April 3, 2023

Embodied ways of knowing: using artful interventions to support social justice in smart cities

Betsy Campbell

The piece deals with the analysis of a choreography based on the embodied reactions people have to the idea of increased digital surveillance in their cities.

Three man dancing while a woman sings in Hong Kong city center.

Photo: Big Dodzy for UNSPLASH

Our most basic thoughts about security involve the body. For millennia, humans have used their bodies to create artifacts to wear, spaces to inhabit, and practices for interacting in order to protect the physical dimensions of the self. Today, we use our hands to write code and our eyes to watch screens while our physical features and postures are processed as data. Many of us even surveil our own bodies, transforming our internal patterns into information that we can evaluate through the devices that we wear and carry. Despite the constant presence of the body, the concept of the body seems largely absent from discussions about digitized security in urban settings. What if issues of embodiment were brought into the foreground as smart cities were (re)designed?

Conventional wisdom and scholarly work both tell us that the body is the base of all human experience (See Sergeeva et al, 2020; Sandberg & Tsoukas, 2020; Cunliffe & Copeland, 2012). Security (or its lack) is enacted and viscerally processed through what some have called embodied sensemaking, a means by which the body processes the meaning(s) of social encounters. Difficult to explain as either physiological or psychological, embodied actions are dynamic, relational practices that give shape to and are shaped by context.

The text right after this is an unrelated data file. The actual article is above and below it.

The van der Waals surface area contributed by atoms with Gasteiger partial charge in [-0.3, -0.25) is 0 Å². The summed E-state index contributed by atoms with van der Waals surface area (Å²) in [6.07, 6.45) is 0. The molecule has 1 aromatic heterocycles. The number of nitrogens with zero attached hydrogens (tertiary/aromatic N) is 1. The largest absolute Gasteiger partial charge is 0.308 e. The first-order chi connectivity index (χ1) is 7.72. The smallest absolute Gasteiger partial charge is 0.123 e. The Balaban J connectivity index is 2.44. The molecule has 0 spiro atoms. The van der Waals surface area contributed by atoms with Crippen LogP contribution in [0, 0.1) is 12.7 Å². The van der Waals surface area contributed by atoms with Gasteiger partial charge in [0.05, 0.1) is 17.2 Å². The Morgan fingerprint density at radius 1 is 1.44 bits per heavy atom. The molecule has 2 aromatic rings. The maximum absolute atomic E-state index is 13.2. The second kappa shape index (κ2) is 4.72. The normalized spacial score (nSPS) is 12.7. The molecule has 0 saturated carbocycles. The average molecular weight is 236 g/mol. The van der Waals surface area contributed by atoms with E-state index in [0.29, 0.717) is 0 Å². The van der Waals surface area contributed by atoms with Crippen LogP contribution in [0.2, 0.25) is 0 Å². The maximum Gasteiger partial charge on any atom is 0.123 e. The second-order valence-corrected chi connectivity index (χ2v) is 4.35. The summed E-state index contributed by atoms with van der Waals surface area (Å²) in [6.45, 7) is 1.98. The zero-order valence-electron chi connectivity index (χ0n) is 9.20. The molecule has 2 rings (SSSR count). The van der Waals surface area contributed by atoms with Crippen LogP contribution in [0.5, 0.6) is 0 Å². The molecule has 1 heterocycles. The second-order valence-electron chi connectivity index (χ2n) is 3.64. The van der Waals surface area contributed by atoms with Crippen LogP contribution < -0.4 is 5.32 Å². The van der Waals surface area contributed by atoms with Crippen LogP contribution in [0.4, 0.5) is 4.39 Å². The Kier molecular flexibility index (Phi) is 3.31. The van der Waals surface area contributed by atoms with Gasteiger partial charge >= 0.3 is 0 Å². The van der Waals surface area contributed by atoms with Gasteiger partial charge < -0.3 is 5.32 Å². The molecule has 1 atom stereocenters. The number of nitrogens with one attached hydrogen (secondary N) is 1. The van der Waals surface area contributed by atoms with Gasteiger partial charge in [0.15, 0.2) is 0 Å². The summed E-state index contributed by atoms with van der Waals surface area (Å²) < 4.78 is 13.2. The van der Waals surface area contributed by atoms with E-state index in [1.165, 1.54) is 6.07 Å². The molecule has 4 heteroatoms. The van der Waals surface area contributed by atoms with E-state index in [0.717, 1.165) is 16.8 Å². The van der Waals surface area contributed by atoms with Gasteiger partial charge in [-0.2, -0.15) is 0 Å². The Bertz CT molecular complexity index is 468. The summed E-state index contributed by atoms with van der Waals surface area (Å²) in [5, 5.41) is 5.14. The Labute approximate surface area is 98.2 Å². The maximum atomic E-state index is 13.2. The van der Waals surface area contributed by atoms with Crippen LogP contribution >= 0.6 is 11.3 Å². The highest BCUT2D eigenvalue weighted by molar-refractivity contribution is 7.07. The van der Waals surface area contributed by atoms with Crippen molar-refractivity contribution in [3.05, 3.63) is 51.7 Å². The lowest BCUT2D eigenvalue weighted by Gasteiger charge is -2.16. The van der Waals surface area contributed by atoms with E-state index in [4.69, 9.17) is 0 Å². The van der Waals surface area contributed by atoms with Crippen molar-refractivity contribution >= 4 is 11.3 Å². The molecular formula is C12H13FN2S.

Recognizing that the body is involved in digitized security on multiple levels (e.g., the body as data, the body as interpreter of data, the body as designer of data collection and policy creation, etc.), I have been drawn to the gestures and postures of ordinary people around the world as they consider the intersections of social justice and surveillance. People have been asked to physically convey their hopes, fears, or other prominent ideas about this topic. Photographs of their poses are anonymized, and these poses form the steps of a post-modern dance. However, the dance is not only meant to be watched; the dance, in conjunction, with a discussion guide, is intended to support public dialogue as well as professional training.

Embodied arts-based interventions stimulate insights based on sensory or tacit knowledge. Dance-based interventions, in particular, provide a unifying platform to help people discover different priorities and perceptions. Enacting physical movements can alert people to other ways of knowing and sensitize them to other people’s concerns as one person actually “tries on” the embodied gestures of other people.

My 2022-23 Fellowship project with the Edgelands Institute is exploring the ways that an art-based intervention – specifically a post-modern dance grounded in the gestures of ordinary people – might help designers of technologies and policies think differently about matters of social justice in smart cities. It supplements the cognitive-rational ways of knowing that are typically associated with technology and policy design with embodied ways of knowing. By bringing the body back into the design process, this Fellowship project aims to create the scaffolding that will enable people to develop digitized security with a deeper connection to social justice. In addition, the dance can spark productive public dialogue about the biases that are embedded into technologies and support opportunities for community members, technology designers, and policymakers to collaborate on digital infrastructure decisions that enable every person to thrive.